At the end of a long, thoughtful conversation on stage in Chautauqua, N.Y., last fall, public radio host Krista Tippett asked millennial author and commentator Nathan Schneider, “What makes you despair and what gives you hope?” His answer to both parts of the question focused on agency – the capacity to act, learn by doing and make change.

Nathan Schneider

Krista Tippett interviewing Nathan Schneider at Chautauqua

“I think the sense of despair I feel comes from … when people tell each other stories in which they have no agency,” Schneider said, “in which someone else has to do it for us.” This is how our society has approached youth online safety over the past 20 years, treating it as something adults had to make happen for youth, through “parental controls,” surveillance (monitoring software) and fear-laced “consequence thinking,” as Harvard University researchers put it (see this).

On the hope side of the question: “For me, the experiences of hope are often the stories … that we see in the world where people are living that agency and building the kinds of communities we need to resist the injustice that has sunk so deeply into our world,” Schneider continued. “I hope we can … learn to see that dignity that’s in all of us … to hold up those moments when we find our agency and our ability to make change.”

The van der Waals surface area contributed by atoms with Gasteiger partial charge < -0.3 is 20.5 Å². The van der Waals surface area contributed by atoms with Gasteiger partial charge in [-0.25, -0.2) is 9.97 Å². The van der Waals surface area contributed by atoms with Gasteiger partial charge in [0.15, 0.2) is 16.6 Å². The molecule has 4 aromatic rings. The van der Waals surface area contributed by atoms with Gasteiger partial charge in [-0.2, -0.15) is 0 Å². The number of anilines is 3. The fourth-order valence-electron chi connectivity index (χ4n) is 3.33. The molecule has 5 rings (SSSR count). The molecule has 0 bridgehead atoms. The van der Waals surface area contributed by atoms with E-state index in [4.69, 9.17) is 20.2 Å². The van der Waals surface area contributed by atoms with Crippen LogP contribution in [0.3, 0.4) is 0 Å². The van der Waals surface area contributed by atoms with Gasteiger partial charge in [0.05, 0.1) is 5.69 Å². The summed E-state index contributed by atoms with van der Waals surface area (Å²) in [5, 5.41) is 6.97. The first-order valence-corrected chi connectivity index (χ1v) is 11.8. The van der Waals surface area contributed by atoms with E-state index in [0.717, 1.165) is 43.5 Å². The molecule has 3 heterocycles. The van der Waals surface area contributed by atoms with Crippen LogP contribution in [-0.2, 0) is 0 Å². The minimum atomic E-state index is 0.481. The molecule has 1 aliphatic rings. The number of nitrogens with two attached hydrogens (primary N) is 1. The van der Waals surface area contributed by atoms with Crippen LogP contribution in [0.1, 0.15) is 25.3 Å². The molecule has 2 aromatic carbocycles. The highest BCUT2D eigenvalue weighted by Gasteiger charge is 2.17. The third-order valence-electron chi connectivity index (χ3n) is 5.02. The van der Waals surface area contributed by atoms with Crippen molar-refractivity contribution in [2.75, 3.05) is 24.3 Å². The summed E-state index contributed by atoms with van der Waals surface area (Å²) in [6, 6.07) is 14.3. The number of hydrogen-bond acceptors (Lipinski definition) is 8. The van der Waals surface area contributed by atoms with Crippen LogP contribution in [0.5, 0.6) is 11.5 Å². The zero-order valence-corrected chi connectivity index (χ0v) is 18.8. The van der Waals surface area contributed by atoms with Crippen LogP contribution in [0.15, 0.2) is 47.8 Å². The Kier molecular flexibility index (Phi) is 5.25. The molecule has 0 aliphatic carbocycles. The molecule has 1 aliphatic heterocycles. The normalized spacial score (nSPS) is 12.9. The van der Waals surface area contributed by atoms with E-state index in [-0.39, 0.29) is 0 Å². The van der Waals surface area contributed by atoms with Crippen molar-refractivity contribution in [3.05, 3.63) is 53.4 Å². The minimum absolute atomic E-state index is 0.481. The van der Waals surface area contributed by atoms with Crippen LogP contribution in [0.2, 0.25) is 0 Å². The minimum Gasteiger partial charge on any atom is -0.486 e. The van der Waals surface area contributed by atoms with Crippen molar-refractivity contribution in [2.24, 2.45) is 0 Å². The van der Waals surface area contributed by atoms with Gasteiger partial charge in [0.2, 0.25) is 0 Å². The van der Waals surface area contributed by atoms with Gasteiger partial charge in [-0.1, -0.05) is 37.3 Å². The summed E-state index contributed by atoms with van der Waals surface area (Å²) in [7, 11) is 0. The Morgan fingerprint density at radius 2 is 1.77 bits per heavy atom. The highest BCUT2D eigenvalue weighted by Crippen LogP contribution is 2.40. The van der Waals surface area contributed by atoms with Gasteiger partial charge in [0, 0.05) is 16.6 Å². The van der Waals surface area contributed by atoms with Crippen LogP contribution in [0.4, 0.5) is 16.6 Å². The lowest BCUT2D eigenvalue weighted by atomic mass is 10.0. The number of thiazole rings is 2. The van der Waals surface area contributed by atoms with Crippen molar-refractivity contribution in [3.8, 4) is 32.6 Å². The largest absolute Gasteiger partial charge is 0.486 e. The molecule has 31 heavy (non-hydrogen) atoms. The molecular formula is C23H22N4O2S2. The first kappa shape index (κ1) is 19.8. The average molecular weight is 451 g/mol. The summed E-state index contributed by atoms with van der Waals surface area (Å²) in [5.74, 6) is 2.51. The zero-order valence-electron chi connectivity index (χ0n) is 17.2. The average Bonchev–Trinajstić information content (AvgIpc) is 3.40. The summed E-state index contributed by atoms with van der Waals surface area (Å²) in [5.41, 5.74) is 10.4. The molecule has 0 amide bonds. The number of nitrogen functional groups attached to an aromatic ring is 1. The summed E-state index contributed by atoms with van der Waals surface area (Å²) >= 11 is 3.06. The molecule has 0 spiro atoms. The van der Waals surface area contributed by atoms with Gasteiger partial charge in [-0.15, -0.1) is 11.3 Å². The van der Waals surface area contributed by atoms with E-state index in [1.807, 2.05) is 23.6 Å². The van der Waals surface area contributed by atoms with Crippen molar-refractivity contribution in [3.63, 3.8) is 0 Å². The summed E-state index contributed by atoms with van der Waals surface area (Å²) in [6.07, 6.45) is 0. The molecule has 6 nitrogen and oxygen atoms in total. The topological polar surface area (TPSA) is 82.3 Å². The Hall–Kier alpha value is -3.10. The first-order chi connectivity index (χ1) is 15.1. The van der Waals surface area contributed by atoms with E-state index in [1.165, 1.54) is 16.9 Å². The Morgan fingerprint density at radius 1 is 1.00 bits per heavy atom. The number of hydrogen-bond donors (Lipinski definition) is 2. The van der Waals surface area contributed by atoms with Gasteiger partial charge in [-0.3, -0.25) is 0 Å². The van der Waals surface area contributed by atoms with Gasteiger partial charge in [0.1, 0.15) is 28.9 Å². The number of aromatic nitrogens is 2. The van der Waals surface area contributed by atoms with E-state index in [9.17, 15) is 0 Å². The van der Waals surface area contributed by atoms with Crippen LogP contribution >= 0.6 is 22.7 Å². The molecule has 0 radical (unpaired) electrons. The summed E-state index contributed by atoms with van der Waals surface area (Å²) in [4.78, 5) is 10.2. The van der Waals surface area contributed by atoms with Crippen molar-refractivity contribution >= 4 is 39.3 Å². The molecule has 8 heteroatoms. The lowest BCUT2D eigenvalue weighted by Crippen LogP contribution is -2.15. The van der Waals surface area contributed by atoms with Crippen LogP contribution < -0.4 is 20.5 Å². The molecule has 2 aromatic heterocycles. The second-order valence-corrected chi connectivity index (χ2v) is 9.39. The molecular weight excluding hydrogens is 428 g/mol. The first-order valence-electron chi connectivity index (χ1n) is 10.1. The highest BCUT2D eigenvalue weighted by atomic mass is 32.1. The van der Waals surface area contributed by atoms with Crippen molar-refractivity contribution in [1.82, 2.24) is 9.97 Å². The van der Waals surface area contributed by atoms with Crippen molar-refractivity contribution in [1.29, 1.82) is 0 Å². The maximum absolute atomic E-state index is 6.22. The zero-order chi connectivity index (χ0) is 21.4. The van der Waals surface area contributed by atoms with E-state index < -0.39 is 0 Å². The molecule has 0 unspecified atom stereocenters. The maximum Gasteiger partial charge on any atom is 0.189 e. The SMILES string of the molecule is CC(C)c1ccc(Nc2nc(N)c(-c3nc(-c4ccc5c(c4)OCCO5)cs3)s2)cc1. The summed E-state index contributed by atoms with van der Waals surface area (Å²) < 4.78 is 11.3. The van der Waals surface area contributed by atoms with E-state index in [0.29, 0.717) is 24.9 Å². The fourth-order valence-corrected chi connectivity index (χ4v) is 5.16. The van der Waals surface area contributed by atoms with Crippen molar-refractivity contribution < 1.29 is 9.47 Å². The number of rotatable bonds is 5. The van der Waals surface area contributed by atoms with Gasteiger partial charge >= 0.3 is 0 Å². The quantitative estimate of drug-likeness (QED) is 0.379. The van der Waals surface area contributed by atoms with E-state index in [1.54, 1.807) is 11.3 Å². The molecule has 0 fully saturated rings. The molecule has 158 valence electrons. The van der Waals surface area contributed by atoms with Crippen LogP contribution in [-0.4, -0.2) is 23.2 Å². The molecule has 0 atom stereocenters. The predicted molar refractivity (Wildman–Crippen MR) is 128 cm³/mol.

Agency online too

Add “social media” to that statement. We’re all too aware that the injustice in the world turns up in social media too. We know our children are among those seeing the injustice. Can we picture them having the agency and support to make change in social media and their offline communities (many already are, in fact – e.g., see this from the Today Show)?